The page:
Before and After: A Windowless Basement Becomes a Sunny Bedroom with the Best Headboard Hack We’ve Seen in a While

updated Mar 29, 2021
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Windowless Basement Bedroom

When it came to redesigning her teen daughter’s space, blogger and interior stylist Jewel Marlowe‘s work was cut out for her. The cramped area lacked storage and character: Beige walls, dated wall-to-wall carpeting, and mahogany dark furnishings were pretty much all it had. A color-charged makeover was what it needed, especially since there were no windows—or natural light—in this basement room.

First things first, the bed had to go. Marlowe sold the piece for $50 at a community yard sale and immediately went to work on giving the room a much-needed facelift that involved a fresh coat of paint and new stock trim moldings.

Once the foundation of the room was set, it was time to bring in the color. Inspiration struck when Marlowe spotted a fan palm leaf print designed by Julia Schumacher on Spoonflower. The aptly titled “Boho Sunshine” pattern, set on yellow cotton fabric.

“I’ve always wanted a headboard that matched the wallpaper behind it, and this was the perfect little room to play around with it,” says Marlowe. Her daughter, however, didn’t like the idea of wallpapering the entire room, so they went for the next best thing: A patterned headboard hack with matching bedding. 

Using eight 1”x5”x8” boards, which retail for less than $5 a piece at home centers, Marlowe built a horizontal, tufted headboard that would sit on the ground behind the bed frame. She covered each piece of board twice, first in batting, and then in the colorful fabric. “By far, the hardest part of it was matching up the repeating pattern,” the stylist says, but with a little planning and some trial-and-error, she managed to cut and fit the look to perfection.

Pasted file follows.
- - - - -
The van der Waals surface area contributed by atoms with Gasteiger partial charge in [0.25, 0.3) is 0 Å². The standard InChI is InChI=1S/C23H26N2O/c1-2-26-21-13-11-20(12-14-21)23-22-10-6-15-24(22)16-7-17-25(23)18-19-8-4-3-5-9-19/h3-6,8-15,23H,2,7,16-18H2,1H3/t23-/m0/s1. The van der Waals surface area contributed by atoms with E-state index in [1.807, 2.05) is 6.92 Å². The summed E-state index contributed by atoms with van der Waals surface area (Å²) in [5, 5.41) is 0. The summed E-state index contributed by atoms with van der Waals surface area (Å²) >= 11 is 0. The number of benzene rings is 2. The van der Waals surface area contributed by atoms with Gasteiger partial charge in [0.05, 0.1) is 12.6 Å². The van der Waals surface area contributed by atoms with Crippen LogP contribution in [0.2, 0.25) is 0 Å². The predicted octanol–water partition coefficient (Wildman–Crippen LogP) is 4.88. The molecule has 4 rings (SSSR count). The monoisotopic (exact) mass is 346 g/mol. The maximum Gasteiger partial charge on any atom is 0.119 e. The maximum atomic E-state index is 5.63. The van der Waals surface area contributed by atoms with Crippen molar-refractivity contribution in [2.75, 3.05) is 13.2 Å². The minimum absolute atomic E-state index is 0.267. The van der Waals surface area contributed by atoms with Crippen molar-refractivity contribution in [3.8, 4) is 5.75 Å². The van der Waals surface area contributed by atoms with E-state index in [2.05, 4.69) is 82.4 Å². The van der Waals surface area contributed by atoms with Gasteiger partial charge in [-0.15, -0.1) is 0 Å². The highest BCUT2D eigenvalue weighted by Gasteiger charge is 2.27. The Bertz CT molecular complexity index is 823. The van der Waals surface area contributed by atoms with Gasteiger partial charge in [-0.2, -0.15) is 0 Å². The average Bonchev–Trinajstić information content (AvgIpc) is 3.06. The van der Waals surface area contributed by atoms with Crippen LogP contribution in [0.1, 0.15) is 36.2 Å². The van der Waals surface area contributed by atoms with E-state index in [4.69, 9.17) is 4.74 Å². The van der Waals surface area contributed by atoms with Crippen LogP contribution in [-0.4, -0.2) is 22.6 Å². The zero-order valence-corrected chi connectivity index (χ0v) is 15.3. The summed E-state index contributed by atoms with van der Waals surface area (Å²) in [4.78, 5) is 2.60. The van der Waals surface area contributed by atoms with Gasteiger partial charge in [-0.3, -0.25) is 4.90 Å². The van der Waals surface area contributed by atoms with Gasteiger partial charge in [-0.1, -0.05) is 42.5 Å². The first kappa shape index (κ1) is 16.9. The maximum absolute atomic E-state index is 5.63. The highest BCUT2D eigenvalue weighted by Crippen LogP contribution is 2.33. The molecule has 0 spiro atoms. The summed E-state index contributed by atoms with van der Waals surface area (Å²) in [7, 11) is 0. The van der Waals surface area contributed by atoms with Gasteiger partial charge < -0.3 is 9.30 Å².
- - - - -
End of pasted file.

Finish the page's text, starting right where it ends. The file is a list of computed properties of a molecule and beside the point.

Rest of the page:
The complementary duvet cover and shams came next, settling in as a seamless extension of the integrated headboard. Of course, this whole headboard hack would be much easier—and cheaper!—to pull off with solid fabric and your current bed linens. Matching things exactly obviously ups the decorative impact. But you could pick something complementary for your “headboard” or even work with a more freeform, organic patterned fabric where the repeat doesn’t matter as much.

Much like the rest of the room, the old-school mahogany dresser also got a new lease on life. Using sample paint from the garage, Marlowe mixed in Plaster of Paris and water to make a basic DIY chalk paint, which would negate the need to prime the dresser. She then sealed it with Velvet Finishes’ Protect to glaze the unit and spray painted the hardware gold, so that it would pop against the forest green hue (Behr’s Chard).

A new closet, built out by a contractor earlier this year, also got the paint treatment, with a dreamy wash of Farrow and Ball’s Setting Plaster—or what Marlowe refers to as the perfect shade of pink. Inside, she installed an old dresser that previously lived in another room upstairs and gave it a revamp of its own. “It used to be black, gold, and had ugly legs,” the stylist recalls. “I had always liked but not loved the piece, and we wanted it to look like a custom closet built-in, but with the flexibility to remove it if needed.” So they matched the dresser’s paint to the walls and attached molding to it, so that it would feel as if it was built-into the closet itself. 

For the finishing touches, Marlowe brought in a large jute rug to cover up the dated carpeting, and she added decorative accents featuring pops of green to tie the elements of the charming room together. A cheerful oasis, indeed.